During a forum organised by the International Coalition to End Transplant Abuse in China (ETAC) on February 24, clinical ethics professor Wendy Rogers talked about the moral obligations for medical professionals to join forces and end forced organ harvesting.Rogers is a professor from Macquarie University in Australia.
In 2019, she was named one of Nature’s 10 (Ten people who mattered in science in that year).
“For two decades, controversy has swirled around the origin of some livers, hearts and kidneys used for organ transplants in China,” wrote the announcement of Nature’s 10, “Wendy Rogers, a bioethicist at Macquarie University in Sydney, Australia, found a new way to prise open the issue: examining research publications by Chinese transplant doctors. Her team’s investigation, published in February (W. Rogers et al. BMJ Open 9, e024473; 2019), triggered more than two dozen retractions of reports of transplants, after doctors couldn’t prove that donors gave consent.”
“If you think about what’s really happening, it’s unbearable,” quoting Rogers in the article.
The CCP Is Ultimately Responsible
In the ETAC forum, Rogers said the Chinese Communist Party (CCP) is ultimately responsible for the forced organ harvesting because its suppression against vulnerable groups allowed the industry-scale organ transplants to happen. However, just talking about the crime is not enough and we must urge the CCP to take action and stop the crime.
Rogers agreed with the viewpoint of Sir Geoffrey Nice QC that victims of organ harvesting are human beings just like us. Similar to everyone else, they have their basic rights and need our help when their rights are violated. As fellow human beings, we are obligated to respond to their cry for help.
Professional Organisations and Individuals
There are two prerequisites for professional organisations and individuals to take action to address crimes such as forced organ harvesting, explained Rogers. The prerequisites are cognition and power. The first refers to awareness of the forced organ harvesting and the second refers to the authority of these professionals to take action against the crime. Fortunately, both of them have been met already.
First of all, professional organisations and individuals should no longer ignore this severe violation of human rights. This is a serious ethical issue with high visibility. The China Tribunal that Sir Nice chaired, for example, has conducted an independent and thorough investigation and confirmed the existence of organ harvesting in China. Its judgment has been widely distributed and broadly reported. Professionals involved in organ transplants cannot claim they are unaware of this issue.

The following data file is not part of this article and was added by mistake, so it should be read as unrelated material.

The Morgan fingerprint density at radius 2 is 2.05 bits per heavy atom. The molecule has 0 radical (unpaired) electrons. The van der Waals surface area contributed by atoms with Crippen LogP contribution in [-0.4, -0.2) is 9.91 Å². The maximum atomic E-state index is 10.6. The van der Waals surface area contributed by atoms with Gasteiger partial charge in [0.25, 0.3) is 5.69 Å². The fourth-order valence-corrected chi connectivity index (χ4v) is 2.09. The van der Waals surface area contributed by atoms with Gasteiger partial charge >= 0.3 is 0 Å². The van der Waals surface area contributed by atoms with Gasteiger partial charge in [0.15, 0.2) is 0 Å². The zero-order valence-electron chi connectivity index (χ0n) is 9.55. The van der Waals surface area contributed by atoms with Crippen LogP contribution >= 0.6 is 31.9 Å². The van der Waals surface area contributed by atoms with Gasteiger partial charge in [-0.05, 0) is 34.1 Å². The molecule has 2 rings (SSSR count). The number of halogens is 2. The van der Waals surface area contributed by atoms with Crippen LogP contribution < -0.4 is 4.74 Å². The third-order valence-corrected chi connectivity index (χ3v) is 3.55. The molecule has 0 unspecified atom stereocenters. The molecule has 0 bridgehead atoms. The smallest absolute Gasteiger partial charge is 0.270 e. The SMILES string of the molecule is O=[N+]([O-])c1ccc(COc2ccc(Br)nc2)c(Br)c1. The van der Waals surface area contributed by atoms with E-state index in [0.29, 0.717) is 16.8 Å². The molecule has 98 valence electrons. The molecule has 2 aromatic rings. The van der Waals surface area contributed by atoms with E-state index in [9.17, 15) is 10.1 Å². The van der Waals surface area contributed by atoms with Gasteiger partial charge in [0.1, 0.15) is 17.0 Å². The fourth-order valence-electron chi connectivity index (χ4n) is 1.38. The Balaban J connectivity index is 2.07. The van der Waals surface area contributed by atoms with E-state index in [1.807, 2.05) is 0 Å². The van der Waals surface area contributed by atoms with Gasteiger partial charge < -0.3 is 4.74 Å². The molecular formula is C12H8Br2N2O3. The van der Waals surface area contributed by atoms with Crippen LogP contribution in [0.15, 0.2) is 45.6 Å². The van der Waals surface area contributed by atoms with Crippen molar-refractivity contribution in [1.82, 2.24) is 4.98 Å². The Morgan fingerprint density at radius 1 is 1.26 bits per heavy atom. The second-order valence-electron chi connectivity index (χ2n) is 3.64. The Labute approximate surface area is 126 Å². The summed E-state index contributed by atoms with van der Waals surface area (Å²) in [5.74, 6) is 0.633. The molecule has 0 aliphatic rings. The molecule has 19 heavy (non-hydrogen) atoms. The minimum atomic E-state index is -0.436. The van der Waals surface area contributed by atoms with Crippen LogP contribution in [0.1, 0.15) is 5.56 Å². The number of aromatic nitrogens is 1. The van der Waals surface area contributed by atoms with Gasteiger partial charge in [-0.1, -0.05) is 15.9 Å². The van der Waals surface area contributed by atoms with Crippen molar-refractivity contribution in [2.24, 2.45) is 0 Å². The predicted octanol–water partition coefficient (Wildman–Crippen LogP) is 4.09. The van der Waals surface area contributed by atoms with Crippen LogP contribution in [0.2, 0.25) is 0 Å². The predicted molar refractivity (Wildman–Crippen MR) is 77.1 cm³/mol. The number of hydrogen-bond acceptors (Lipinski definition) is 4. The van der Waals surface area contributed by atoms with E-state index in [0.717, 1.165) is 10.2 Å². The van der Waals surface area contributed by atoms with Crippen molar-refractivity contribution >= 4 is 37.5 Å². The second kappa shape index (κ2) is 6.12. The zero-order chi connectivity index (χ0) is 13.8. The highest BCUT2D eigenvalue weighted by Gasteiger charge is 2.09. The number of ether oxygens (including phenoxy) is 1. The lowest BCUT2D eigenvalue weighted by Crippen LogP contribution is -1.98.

Secondly, professional organisations and individuals could hold those human rights violators accountable. This does not mean they – or anyone else – have the power to force the CCP to do something. Rather, when professional organisations and individuals work together, they can exert huge pressure on China. People around the world can join together to tell the CCP that organ harvesting is not tolerated anywhere in this world.
There are a series of actions that may be taken to stop the crime, Rogers explained. Organ transplant practitioners can request professional societies to institutionalise and implement policies towards China. Because of their affiliation with the crime, medication professionals from China could be barred from these societies or attending conferences. These societies could also discourage members from going to China for any activities related to organ transplant.
Without these actions, if these societies continue educational and research programs with China, it would send a message that people involved in organ transplant would not be held accountable. Therefore, such collaborations and interactions with China should come to a stop.
Other measures organ transplant professionals can take include informing organ transplant patients of the danger of using organs harvested from prisoners of conscience in China. Furthermore, medical professionals could advocate for their governments to approve and implement legislatures such as “Council of Europe Convention against Trafficking in Human Organs.”
Besides educating the general public, professional societies and their members usually have many connections that could be used to audit research and education related to China. Organ transplant journals could bar publications from Chinese researchers, or exclude them from editorial boards. Clarification can be made to readers why such actions are taken.
Starting from organ transplant professional organisations and individuals, more people could stand against the crime of organ harvesting, and hold those involved accountable.
The forum on February 24 had participants from 117 organisations in 25 countries across 10 time zones. The attendees also included 12 universities, 7 news media outlets, and over 40 government officials.
“Rogers’s shift from academic to activist started at a 2015 conference that screened a documentary, Hard to Believe, discussing forced organ donations from political prisoners. Rogers had studied Australia’s transplant system, and was shocked by what was going on in China,” wrote the aforementioned article in Nature, “In 2016, she became the unpaid chair of the international advisory committee of the International Coalition to End Transplant Abuse in China (ETAC), a non-profit advocacy group in Sydney.
Following an anonymous lead, Rogers investigated a 2016 paper in Liver International, in which she found the documentation of donors lacking; the paper was retracted in 2017. Later on, more articles were retracted due to the use of data citing unclear organ sources.
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